Palliative, end of life and bereavement support

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Palliative care, end of life and bereavement support

Knowing when a child will die is an impossible task. For many children with life limiting conditions their condition can decline at any time. For some death can be quite sudden for others it can be slower, allowing for better acceptance, planning and goodbyes. For some when you think that death is imminent they make a miraculous recovery and can be well for a long period of time afterwards.

As a parent you only want the best for your child to know they haven’t suffered and were not in pain. Good practice on behalf of the professionals involved is vital as well as the gathering of information, building relationships, trust and confidence. It is important that families receive full care and support during this time that they are in full receipt of the facts and information in order that informed choices and plans can be put in place without any regrets or questions.

End of life planning

Communication and planning is key, as well as support from professionals experienced in end of life care. A multi-agency meeting should be convened to allow the family to meet the professionals involved and to draw up a care plan, listing individual care needs, agreed medical intervention, management, emergency procedures and intervention, family wishes, expectations and allow for on-going review and changes as directed by either the professional involved or the family. This should include symptom management and issues relating to resuscitation. Twenty –four hour access to a paediatric palliative care team / doctor should be made available to the family especially if the child is cared for at home.

Some children and young people suffering an MPS or related disease may become ill and die very suddenly – often in a matter of days – while for other children, with palliative care needs, this process may happen over a period of many years.

Most parents will have been aware of their child’s deterioration for some time and in some cases, will be first to recognise that their precious child is entering the final stage of life. In other cases, it may be the judgement of the healthcare team that are responsible for the care of your child, which breaks the news to you.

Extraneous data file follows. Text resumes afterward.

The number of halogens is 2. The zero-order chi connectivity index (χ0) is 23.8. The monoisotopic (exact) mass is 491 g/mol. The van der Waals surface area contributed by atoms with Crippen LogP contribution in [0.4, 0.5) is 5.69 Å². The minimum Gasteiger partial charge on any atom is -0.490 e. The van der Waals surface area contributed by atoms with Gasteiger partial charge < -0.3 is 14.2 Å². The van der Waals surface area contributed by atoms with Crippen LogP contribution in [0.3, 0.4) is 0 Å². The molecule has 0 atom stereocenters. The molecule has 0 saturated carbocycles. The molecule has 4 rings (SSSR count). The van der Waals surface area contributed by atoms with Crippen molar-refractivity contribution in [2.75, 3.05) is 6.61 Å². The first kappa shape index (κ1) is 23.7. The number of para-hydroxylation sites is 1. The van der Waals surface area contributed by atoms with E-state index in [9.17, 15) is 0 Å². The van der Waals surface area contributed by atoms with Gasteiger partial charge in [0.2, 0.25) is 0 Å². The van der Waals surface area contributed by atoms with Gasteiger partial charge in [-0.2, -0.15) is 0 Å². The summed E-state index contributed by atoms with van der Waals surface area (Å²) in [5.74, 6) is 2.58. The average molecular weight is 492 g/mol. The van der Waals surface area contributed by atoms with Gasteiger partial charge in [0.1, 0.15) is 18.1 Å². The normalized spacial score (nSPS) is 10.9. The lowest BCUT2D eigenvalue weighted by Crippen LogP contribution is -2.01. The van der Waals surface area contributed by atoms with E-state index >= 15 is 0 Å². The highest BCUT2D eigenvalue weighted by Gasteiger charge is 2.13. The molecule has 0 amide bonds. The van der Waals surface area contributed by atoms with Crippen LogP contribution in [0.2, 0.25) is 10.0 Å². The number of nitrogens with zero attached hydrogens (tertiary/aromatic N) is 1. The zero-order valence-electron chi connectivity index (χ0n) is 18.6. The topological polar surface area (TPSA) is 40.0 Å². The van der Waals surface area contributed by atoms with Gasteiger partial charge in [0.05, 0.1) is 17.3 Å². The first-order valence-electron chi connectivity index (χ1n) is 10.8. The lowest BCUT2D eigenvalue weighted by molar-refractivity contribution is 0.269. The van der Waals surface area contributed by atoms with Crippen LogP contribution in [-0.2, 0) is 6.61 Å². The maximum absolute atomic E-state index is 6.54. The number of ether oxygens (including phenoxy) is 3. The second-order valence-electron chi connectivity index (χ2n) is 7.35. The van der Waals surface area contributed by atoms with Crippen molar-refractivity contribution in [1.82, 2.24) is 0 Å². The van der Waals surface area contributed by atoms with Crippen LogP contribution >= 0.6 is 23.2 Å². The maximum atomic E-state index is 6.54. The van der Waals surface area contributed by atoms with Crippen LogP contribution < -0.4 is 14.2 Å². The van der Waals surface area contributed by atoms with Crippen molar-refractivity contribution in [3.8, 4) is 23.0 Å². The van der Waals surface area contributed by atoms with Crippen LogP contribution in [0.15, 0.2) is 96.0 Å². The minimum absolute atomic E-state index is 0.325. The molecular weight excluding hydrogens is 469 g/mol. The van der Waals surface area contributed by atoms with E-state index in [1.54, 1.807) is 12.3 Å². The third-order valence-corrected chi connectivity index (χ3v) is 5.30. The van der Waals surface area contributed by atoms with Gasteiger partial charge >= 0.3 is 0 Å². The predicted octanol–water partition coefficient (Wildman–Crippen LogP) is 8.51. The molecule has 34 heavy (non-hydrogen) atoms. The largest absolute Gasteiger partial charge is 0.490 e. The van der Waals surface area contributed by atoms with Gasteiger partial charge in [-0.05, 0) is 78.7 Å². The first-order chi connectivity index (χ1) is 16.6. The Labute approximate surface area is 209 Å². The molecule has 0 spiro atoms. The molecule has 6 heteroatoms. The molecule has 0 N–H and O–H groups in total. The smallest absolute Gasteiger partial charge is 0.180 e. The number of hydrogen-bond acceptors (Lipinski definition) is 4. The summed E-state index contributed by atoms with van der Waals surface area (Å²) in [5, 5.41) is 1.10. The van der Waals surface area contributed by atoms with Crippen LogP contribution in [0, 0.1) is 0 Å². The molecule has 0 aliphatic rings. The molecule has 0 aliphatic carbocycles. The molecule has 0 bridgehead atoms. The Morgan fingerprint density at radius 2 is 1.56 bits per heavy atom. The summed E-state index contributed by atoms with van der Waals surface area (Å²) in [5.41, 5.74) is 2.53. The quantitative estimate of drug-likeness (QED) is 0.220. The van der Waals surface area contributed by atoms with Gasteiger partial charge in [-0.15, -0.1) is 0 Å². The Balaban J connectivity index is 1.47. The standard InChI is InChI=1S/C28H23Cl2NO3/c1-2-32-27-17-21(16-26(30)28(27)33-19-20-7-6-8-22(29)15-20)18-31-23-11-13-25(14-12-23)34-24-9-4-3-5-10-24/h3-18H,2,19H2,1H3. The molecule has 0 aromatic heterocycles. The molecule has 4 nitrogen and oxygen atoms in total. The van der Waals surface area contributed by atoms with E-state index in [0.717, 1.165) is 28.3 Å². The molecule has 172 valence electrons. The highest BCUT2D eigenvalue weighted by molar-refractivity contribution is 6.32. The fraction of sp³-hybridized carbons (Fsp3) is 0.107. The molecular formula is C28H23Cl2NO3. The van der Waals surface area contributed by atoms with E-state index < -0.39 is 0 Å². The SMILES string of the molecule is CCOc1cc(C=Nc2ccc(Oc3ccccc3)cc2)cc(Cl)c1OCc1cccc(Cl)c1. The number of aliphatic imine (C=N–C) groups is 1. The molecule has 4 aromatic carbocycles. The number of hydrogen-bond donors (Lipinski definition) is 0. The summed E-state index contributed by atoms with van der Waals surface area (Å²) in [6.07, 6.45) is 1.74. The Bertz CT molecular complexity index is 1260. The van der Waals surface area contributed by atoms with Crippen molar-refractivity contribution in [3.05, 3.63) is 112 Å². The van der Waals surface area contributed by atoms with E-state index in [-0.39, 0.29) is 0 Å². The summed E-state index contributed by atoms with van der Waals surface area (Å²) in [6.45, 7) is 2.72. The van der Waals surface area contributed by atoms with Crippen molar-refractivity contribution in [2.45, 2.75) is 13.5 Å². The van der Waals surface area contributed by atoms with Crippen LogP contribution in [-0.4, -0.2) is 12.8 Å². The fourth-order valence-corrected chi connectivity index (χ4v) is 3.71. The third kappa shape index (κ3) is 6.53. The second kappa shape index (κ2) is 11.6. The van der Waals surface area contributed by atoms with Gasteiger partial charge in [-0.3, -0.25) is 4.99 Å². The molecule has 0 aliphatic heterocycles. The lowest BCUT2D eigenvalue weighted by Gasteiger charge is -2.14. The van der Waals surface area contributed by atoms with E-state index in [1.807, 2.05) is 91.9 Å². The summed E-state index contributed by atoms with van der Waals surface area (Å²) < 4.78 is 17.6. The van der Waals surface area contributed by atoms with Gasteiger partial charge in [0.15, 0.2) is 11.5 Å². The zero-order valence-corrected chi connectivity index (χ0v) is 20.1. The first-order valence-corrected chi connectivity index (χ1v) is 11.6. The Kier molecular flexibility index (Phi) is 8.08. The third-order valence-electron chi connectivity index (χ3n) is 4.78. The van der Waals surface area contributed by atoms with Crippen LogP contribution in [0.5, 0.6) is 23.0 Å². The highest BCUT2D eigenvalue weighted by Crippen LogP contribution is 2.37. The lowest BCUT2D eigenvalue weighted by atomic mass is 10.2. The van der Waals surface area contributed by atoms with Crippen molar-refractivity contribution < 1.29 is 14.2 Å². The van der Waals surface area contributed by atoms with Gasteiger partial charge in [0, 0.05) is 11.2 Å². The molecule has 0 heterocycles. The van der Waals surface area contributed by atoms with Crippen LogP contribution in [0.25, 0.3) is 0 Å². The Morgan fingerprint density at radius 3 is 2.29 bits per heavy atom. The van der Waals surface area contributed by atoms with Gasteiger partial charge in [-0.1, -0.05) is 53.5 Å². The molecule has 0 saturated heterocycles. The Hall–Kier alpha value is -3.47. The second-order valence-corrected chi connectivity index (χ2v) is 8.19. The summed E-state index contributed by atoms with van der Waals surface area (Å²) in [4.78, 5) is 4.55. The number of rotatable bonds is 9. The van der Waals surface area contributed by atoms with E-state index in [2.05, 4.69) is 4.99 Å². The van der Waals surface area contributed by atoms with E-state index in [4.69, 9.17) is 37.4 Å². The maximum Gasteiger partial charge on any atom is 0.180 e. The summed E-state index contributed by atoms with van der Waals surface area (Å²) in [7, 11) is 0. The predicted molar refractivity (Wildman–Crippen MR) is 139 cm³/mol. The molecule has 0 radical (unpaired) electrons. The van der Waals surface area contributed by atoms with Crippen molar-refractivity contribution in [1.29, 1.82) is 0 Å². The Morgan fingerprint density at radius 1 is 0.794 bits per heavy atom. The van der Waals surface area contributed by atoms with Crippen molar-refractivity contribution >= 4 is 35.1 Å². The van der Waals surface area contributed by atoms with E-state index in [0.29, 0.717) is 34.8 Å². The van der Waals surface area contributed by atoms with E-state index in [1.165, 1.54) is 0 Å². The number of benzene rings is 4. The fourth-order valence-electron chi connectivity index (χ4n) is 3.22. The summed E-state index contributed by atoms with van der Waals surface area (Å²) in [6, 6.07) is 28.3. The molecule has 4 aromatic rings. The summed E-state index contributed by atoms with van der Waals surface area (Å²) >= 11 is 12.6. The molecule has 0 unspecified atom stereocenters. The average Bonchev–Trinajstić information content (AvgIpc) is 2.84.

The approaching death of your child is likely to be the most difficult time in your life. Some families might feel that acknowledging that their child is dying is a sign that they are giving up and, somehow, letting their child down. Others want and need to be prepared. The desire to make everything perfect is so strong that this in itself can cause extra pressure for the family.

Many people feel that difficult times can bring families together but it can also create divisions. Parents may be at different stages of understanding, acceptance and preparation and it is important to realise that it puts a tremendous strain on relationships. Try to see what is happening, not only from your own point of you but your partner, other children and even grandparents.

The desire to make everything perfect is so strong and can be likened to the period before a birth; this is natural and should be recognised and accepted. Some parents may find it useful to ask for outside help and this can be sought from your hospice, Palliative Care teams, specialist centres or the MPS Society.

Most parents, at this stage, want to know where their child can die and how they will die. Where your child dies is very much up to you as a family and what you feel is best, you can always change your mind. It is worth having a plan of care in place, which can be continuously reviewed; this should involve all relevant agencies and allow for continuity of care, teamwork and advanced planning (including out-of-hours cover). Include family wishes, favourite pieces of music, poetry etc. It is worth considering how much you would like any siblings involved and what practical and emotional support they will require. Brothers and sisters, who are involved at this time, generally cope better in the months following the death of their brother or sister but their wishes obviously need to be respected and will allow them to feel more in control.

It is one of the most difficult series of decisions you will make but once completed, it can be reassuring to know that everything is in place.

Parents obviously do worry how they will cope at this time and some families, when looking back, are surprised at the strength they found and how well they got through it.

On becoming aware or being informed that your child is in the final stages of life, it is time to consider the options, discuss these and any concerns with the care team who will be able to reassure you.

Further information

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The MPS Society’s Advocacy Support Team has a booklet entitled ‘Planning Palliative Care and End of Life – A Guide for Parents’, which provides further information on the different options and choices available to you and covers a number of other topics including: What happens after my child dies?, Who do I need to contact?, Funeral preparations and choices, Keepsakes and memories, How we grieve plus a range of useful support resources and books for both children and adults. If you would like a copy of this booklet, please contact your Advocacy Support Officer, or call our office number on 0345 389 9901.

For more information, please take a look at the following pages: